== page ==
I can put a portion of my code up in a gist in a bit. I have a few main reasons why I want to spec it: 1. To validate packets and my parsing logic 2. To have the ability to generate random but valid packets for automated test purposes (testing an embedded device that supports the BACnet protocol). 3. Generative testing for code that touches BACnet How many valid combinations: Depends. For most parts that would use this pattern, probably less that 6 for each level of abstraction. The possible combinations are probably 2-3 times that number. Heh, yeah it's a closed standard. As for splitting the keys, that's a pattern I can and do utilize, but at some point it does boil down to one key representing multiple possibilities due to the nature of the fixed positions in the binary protocol. I'll keep noodling on it though.


> BACnet currently defines 35 message types, or "services," that are divided into 5 classes. sound like you can put em into multispec


if messages are sequential, did you try to write reg-ex specs for them, instead of map ones?

Alex Whitt21:10:07

I'm working at a different level than the message types at the moment. At the message type level, absolutely a multi-spec works (and that's what I use.) Here's my code for the generic header:


so the general advice is to reduce combinatorial explosion, and spec only things you need to spec. how exactly – depends on that protocol, and what exactly you are doing with it.


can you show raw header/message/whatever?

Alex Whitt21:10:39

yeah, one sec


I think this

(s/def ::class
  (s/or :application #{:application}
        :contextual  #{:contextual}))
can be just
(s/def ::class #{:application :contextual})


sorry, Sean kappa

Alex Whitt21:10:52

Here's an example capture of BACnet packets. Open in Wireshark and apply the bacnet filter. You'll probably also need to add UDP port 47824 as a BVLC decoding. (Analyze -> Decode as... -> +)

Alex Whitt21:10:37

I used the s/or there for testing branching in ::attributes

Alex Whitt21:10:04

Alternatively I suppose you could use a multi-spec, but seems to be 6 of one 1/2 dozen of the other


well, looking at raw data did not help opieop

Alex Whitt21:10:05

Merp. The BACnet spec is really dense and nuanced, takes a ton of contextualizing to grok the issues involved.


this is what I dislike about it: context. spec works great when attributes are the same regardless of context. and it (still) seems to me, flattening out amount of valid attribute combinations with different attribute names would be simpler solution, than trying to replicate 1to1 all the branchyness in specs (don't forget to write custom generators hehe)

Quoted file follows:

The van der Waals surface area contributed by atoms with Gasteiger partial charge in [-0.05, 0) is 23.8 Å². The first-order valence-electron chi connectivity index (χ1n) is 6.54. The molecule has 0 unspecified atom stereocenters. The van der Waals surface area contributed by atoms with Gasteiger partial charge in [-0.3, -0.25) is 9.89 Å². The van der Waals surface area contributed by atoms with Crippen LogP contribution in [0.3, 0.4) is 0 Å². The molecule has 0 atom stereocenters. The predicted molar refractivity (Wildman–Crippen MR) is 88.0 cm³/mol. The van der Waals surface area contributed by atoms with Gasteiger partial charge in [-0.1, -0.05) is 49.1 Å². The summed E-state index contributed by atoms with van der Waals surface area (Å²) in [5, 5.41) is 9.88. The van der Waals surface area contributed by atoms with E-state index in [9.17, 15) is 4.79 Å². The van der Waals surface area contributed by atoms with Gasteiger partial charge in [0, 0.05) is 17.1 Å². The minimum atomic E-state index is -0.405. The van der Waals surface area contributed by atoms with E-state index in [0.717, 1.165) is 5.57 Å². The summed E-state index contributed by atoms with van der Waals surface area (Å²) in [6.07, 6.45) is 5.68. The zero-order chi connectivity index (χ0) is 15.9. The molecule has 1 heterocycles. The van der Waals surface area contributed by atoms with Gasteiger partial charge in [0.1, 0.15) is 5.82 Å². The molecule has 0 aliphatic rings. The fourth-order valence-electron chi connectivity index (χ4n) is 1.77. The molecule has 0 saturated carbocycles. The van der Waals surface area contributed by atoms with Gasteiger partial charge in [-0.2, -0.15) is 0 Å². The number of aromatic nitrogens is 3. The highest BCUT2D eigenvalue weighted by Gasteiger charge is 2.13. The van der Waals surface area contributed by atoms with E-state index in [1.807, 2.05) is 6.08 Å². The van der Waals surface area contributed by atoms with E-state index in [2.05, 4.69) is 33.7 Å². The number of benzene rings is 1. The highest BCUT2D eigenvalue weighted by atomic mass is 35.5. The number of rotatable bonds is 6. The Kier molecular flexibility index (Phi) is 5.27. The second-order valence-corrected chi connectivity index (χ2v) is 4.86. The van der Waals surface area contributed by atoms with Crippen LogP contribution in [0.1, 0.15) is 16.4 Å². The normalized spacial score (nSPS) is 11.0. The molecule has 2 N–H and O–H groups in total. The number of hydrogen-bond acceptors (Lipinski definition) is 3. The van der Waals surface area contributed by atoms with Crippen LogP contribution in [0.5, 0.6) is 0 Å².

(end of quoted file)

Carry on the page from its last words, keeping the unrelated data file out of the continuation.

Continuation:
looking at spec names (all ::/) namespaces of attributes don't mean much for you, so I'd try to encode types in those, to keep attribute name "polymorphic" (if you need for something)

Alex Whitt21:10:57

Yeah, I have to wrestle with the high-context nature of the spec when writing the parsing logic. It's horrible. I'll look into breaking it up, but something tells me that it won't be a fully satisfying solution. Part of the purpose of my code is to represent the packet fully, much like Wireshark does. It will make it less obvious what the actual binary fields are saying if I have three different optional keys rather than one key that can have three different types. But that's more of a human-level issue rather than a code-level issue.


what are you parsing exactly? what is your input to spec?

Alex Whitt21:10:53

If you want to look at the capture, check out packet 337 -> "Building Automation and Control Network APDU" -> "list of Values:" -> "{[4]". You should be able to recognize the header in there, which is the part of the spec that my gist is dealing with.

Alex Whitt21:10:38

Everything under the "list of Values:" has one of those headers (or is a standalone "header" acting as an opening or closing tag)

Alex Whitt21:10:49

Anyway, the approach I'm taking is working, I was just curious if there was already a solution out there or if I was coming at this from the wrong angle. Depending on how this goes, I may just make a library out of keys-conform? with some well-defined syntax. If my employer will let me open source anything, that is... :c


does it have generator tho? :)

Alex Whitt21:10:45

Yeah, actually I'm doing pretty well with generators, surprisingly. I'm finding that the coercion logic a la spec-coerce is synergizing really well with generators.

Alex Whitt21:10:31

Especially as you climb up the abstraction chain and you get more and more fields that are interdependent, the coercion approach is helping to keep generation sane

Alex Whitt21:10:53

But maybe I have yet to hit a real barrier and it's lurking somewhere in the thickets, waiting to spring an ambuscade on my productivity

Alex Whitt21:10:59

::attributes in the gist generates out of the box